I completely agree with all four of your conclusions in your update; spot on evaluation!

  8. 4chan is so underrated. People don’t seem to understand the power of weaponised autism. I’m not saying these people are good, I’m saying that these people are collectively smart and influential.

    But this isn’t the first time this has happened.

    Carl Benjamin, also known as Sargon of Akkad, is kind of a similar, but he’s also fairly well put together, and his voice is liquid honey. Carl is… hard to place in a box, he calls himself a liberal, agrees with things like gay marriage and universal healthcare, but disagrees with identity politics as a whole, and he constantly hot takes everything, which has at one time of another put him in bed with some really toxic people.

    Regardless,

    Quite a while ago, a British MP, Jess Phillips, was coordinating support to try to pass legislation to make it so that British citizens could not be anonymous on the internet, and to pass more strict online harassment laws. I don’t think that Americans quite understand how special the American flavor of freedom of speech is, because as unthinkable as this would be in America, it was close to reality in the UK.

    Part of Phillip’s evidence for the “need” of this law was all the harassment she got, which as a screeching feminist harpy (no, I don’t refer to all feminists that way, look her up, she deserves it), she got a lot of. But she also included innocuous messages of disagreement as evidence of harassment. I don’t know if she wanted to pad her numbers, or if she couldn’t tell the difference between actual harassment and people telling their member of parliament that they disagreed with her…. But the vast majority of the correspondence she presented wasn’t what would fit into the normal wheelhouse of harassment, especially considering the purview of her job.

    Carl assumed the latter of my choices: That Jess Phillips was a hair trigger feminist that couldn’t recognize the difference between actual harassment and real harassment. So in response to a tweet from Phillips about the number of rape threats she receives, Carl tweeted back something that was obviously not a rape threat, was not meant to be a rape threat, and could not be seen as a reasonable person as a rape threat, but had the word rape in it: He tweeted “I wouldn’t rape you.”

    Phillips, and hundreds of like minded individuals, took the bait, hook line and sinker, and even years later, he still gets called on the “rape threat” he made to a British MP.

    Part of what makes this so… Brilliant… I think, is that it speaks to normal people. Chris said that “No one disputes that it’s OK to be white.”, this is stupid, a quick Google search can come back with hundreds of examples to the contrary. But it SHOULD be OK to be white, just like it SHOULD be OK to be any racial group, gender, sexuality, or whatever identity you hold. And because it SHOULD be OK to be white, these stickers should be neutral. The response should be “Well duh”, if even that, and a return to normalcy. The stickers aren’t the point. The reaction is the point. And it doesn’t matter if that’s disclosed before the sticker is posted, or the tweet is sent; The kind of people triggered by these issues cannot but help themselves.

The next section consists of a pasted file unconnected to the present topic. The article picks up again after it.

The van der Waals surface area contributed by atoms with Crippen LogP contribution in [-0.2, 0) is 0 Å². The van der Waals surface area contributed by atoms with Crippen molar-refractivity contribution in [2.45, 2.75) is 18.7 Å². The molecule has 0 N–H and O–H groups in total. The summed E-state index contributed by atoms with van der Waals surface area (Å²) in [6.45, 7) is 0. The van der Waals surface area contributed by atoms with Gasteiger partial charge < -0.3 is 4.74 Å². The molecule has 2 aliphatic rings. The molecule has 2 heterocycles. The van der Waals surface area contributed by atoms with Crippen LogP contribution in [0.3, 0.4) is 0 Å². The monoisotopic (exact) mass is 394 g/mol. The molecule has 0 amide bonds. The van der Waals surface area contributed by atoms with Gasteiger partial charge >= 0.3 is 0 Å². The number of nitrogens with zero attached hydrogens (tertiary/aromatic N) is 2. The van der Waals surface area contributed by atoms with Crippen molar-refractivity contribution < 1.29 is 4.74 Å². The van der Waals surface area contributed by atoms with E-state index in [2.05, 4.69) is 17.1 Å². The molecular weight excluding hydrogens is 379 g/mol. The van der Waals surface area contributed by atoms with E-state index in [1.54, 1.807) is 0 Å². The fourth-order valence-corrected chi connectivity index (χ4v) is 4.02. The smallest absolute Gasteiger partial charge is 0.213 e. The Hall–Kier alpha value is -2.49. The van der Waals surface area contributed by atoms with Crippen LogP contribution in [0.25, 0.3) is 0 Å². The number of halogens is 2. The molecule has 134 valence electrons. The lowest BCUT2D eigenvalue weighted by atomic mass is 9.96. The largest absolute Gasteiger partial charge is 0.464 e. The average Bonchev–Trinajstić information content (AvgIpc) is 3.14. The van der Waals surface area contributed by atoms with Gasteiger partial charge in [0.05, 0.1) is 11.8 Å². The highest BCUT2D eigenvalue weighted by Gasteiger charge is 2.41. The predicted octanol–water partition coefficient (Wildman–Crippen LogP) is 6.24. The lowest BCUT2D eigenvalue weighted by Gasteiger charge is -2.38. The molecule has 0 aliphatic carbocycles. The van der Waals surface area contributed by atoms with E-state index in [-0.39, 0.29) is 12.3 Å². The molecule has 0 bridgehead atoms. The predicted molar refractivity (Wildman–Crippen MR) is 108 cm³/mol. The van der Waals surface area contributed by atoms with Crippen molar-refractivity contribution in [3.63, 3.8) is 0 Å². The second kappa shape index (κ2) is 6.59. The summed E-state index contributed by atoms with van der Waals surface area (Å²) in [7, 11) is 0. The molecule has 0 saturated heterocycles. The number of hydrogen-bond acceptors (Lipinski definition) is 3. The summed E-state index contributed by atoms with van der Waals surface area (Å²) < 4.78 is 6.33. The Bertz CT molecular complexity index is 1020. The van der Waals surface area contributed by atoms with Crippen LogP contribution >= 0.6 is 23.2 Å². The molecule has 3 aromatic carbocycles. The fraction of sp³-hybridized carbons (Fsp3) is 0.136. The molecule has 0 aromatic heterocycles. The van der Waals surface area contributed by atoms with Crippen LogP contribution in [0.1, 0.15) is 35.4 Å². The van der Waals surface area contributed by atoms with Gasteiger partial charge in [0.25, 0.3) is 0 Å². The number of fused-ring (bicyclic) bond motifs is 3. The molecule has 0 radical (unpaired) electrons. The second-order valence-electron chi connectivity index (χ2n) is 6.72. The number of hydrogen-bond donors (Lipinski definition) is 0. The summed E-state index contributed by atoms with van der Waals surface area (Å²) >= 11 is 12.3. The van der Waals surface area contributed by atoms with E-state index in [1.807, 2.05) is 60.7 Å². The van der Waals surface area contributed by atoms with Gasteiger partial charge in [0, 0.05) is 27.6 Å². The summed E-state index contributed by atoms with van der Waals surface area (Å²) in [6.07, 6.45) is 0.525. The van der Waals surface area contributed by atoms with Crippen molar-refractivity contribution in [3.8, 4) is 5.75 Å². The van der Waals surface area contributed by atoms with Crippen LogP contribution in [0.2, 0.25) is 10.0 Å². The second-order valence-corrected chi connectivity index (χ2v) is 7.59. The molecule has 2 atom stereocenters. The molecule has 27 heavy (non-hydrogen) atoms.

It is OK to be white.
    I wouldn’t rape you.
    And I like soup.

    • Chris

      You honestly don’t see why “I wouldn’t rape you” is offensive?

      • I really don’t. Chris, I promise you; I will never rape you. Maybe one day I’ll meet you, and we can catch a beer, but I will never rape you.

        • Chris

          You are being obtuse. “I wouldn’t rape you” is designed to be a personal insult, implying that the target is too unattractive to rape. That is exactly how Carl Benjamin meant it.

          You know this. Why are you pretending not to know this?

          • ““I wouldn’t rape you” is designed to be a personal insult, implying that the target is too unattractive to rape.”

            and “It’s OK to be white” is a dog whistle to white supremacists, right?

            Except they aren’t, they aren’t meant to be, they aren’t designed to be… You hear them that way. And your interpretation doesn’t change the reality of the intent with which these statements are made. Carl Benjamin posted a YouTube video before sending the tweet explaining what he was doing, why he was doing it, and what he expected out of Jess Philips and Progressive Twitter. He wasn’t calling Jess Philips ugly, he was calling her a hair trigger reactionary, and she proved him right. You are perhaps unwittingly exemplifying my point. This is something progressiveness has warped in your inner ear, you’re taking offense where none is meant, and insisting that it’s there.